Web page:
SOCOM: U.S. Navy SEALs Fireteam Bravo 3
With two PSP entries under its belt, SCEA’s SOCOM US Navy SEALs: Fireteam Bravo franchise ranks among the premiere shooters on the system, benefiting from great controls and comprehensive multiplayer features. Now, Sony and developer Slant Six Games have released the third entry, Fireteam Bravo 3 to PSP owners everywhere.
Fireteam Bravo 3 is definitely a different beast from its predecessors, sporting a more streamlined and simplified set of gameplay mechanics, doing away with a great deal of the game’s tactical depth in favor of a more action-oriented (read: less strategic) approach. While this might work for newcomers who want to get in on the action right away, the series vets will take issue with the easy single-player campaign and lack of overall depth.
In Fireteam Bravo 3, you’ll play as Wraith, the leader of your four-person SEAL unit. You are put behind Soviet lines in order to find a missing mole that has lost contact with his superiors. Your team goes in alone, working covertly and silently (with no contact from HQ) in order to figure out the mole’s status and discern what went wrong. Things take a quick turn for the worse when one of your SEALs is taken hostage, complicating matters a lot more.
The game’s squad controls have been made much easier than in previous iterations. Your character will be able to have command over each of his units by holding down the circle button to pull open your command radial. By simply pushing the circle button, you’ll be able to send your units to wherever you are currently aiming. This is a fine addition, cleaning up the controls quite a bit.
Unfortunately, the simplicity doesn’t really end there. Mission objectives are pretty streamlined and lack the complexity of previous Fireteam Bravo games, often having you simply moving from one point to another clearing out hostiles. There are secondary missions to be found, but these rarely move beyond searching out buildings for Intel and persons of interest. Additionally, the lock-on mechanic makes these engagements far from engaging, as many of the weapon load-outs are more than capable of taking out enemies from a good distance without having to take the time to aim properly. This and the linear nature of the mission design makes this a very easy single-player experience. It doesn’t help matters that the campaign is pretty short, clocking in at a little under the six hour mark.
However, while the single-player missions may leave a bit to be desired, the multiplayer delivers in spades. The game boasts a solid four-player co-op mode (a first for the PSP system), and myriad competitive modes, including classic modes like Capture the Flag and Team Deathmatch, as well as modes like Escort and Demolition that shake things up. The modes also run very solidly without lag. Couple that with voice chat capabilities and you’ve got a great multiplayer experience that technically rivals anything you’d see on a console.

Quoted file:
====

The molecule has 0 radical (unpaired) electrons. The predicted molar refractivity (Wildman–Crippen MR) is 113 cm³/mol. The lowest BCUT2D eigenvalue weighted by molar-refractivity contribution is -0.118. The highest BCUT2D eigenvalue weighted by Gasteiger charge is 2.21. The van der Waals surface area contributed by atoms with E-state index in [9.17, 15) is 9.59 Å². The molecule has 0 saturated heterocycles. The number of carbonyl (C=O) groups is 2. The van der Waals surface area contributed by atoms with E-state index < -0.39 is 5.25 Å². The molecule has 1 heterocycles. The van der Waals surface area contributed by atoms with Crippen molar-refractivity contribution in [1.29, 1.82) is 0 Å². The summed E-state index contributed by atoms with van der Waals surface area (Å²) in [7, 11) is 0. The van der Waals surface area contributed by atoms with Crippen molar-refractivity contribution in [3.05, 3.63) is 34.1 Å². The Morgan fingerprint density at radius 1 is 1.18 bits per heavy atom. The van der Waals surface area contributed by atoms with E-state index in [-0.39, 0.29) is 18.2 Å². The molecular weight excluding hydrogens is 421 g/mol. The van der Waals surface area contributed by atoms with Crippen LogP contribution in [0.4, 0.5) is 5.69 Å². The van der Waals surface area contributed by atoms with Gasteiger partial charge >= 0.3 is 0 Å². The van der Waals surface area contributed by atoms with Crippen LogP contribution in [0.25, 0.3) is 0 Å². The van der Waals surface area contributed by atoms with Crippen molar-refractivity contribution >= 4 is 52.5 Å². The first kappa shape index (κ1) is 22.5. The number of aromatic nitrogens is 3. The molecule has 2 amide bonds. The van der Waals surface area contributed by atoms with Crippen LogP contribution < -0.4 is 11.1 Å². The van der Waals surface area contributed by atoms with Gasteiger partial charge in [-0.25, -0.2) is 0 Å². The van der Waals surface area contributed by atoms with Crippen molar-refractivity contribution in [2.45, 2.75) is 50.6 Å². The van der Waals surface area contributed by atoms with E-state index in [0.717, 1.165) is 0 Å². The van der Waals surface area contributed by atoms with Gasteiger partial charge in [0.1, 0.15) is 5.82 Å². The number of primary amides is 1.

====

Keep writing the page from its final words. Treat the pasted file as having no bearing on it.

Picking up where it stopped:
Graphically, Fireteam Bravo 3 is a solid looking title. The character models look pretty good for a PSP game, and the environments are well-detailed. The action also unfolds at a smooth clip as well.
The sound is also very good. The music does a great job of setting the stage for the game’s theme and general mood, and the voice acting is solid. The sound effects are also well done, aside from a few instances of cutting out.
While Fireteam Bravo 3’s single-player campaign is short, easy, and pretty drab, the competitive multiplayer element really helps carry the experience. Just don’t expect the level of depth as other SOCOM games.
Review Scoring Details for SOCOM U.S. Navy SEALs: Fireteam Bravo 3
While the controls are as solid as ever (a feat considering the PSP’s limitations in this area), the game’s single-player element lacks the creative spark of the previous iterations. The game feels very simplified compared to the other titles, and the overall brevity of the campaign and its ease makes for a somewhat lackluster experience.
Fireteam Bravo is a pretty sweet looking game, with nice character models, detailed environments, and a smooth clip.
The music and sound effects are both very solid, and the game features some quality voice work to boot.
The story is a bit of a drag, and the simplistic nature of the gameplay might turn off series stalwarts.
Certainly the high point of the experience, the game’s multiplayer is comprehensive and runs very solidly on the system with minimal lag.
While the game’s single-player campaign isn’t as fleshed out as we would’ve hoped and the mechanics have been overly simplified, the game’s solid multiplayer definitely gives it some long-lasting legs.